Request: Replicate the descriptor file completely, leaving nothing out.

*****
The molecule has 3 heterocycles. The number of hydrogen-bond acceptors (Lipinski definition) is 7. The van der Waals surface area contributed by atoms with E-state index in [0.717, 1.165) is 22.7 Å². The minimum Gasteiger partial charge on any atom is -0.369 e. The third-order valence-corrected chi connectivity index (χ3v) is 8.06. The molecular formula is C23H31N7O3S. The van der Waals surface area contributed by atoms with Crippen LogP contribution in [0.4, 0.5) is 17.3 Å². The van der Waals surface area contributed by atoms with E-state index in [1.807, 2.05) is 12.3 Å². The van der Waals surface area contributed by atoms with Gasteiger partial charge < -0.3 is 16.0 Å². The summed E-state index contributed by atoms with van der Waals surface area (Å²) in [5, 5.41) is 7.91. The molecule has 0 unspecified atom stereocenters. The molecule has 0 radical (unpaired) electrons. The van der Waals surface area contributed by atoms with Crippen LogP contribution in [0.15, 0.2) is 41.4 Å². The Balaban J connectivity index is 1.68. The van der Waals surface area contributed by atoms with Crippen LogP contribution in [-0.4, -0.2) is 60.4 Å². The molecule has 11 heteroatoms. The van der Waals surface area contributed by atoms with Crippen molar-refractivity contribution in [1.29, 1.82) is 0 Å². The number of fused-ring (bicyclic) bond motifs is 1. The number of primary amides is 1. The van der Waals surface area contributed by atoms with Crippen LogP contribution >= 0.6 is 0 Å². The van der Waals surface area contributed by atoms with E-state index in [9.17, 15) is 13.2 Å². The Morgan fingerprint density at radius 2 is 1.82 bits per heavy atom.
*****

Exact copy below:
The molecule has 3 heterocycles. The number of hydrogen-bond acceptors (Lipinski definition) is 7. The van der Waals surface area contributed by atoms with E-state index in [0.717, 1.165) is 22.7 Å². The minimum Gasteiger partial charge on any atom is -0.369 e. The third-order valence-corrected chi connectivity index (χ3v) is 8.06. The molecular formula is C23H31N7O3S. The van der Waals surface area contributed by atoms with Crippen LogP contribution in [0.4, 0.5) is 17.3 Å². The van der Waals surface area contributed by atoms with E-state index in [1.807, 2.05) is 12.3 Å². The van der Waals surface area contributed by atoms with Gasteiger partial charge < -0.3 is 16.0 Å². The summed E-state index contributed by atoms with van der Waals surface area (Å²) in [5, 5.41) is 7.91. The molecule has 0 unspecified atom stereocenters. The molecule has 0 radical (unpaired) electrons. The van der Waals surface area contributed by atoms with Crippen LogP contribution in [0.15, 0.2) is 41.4 Å². The Balaban J connectivity index is 1.68. The van der Waals surface area contributed by atoms with Crippen LogP contribution in [-0.4, -0.2) is 60.4 Å². The molecule has 11 heteroatoms. The van der Waals surface area contributed by atoms with Crippen molar-refractivity contribution in [1.29, 1.82) is 0 Å². The number of fused-ring (bicyclic) bond motifs is 1. The number of primary amides is 1. The van der Waals surface area contributed by atoms with Crippen LogP contribution >= 0.6 is 0 Å². The van der Waals surface area contributed by atoms with E-state index in [9.17, 15) is 13.2 Å². The Morgan fingerprint density at radius 2 is 1.82 bits per heavy atom.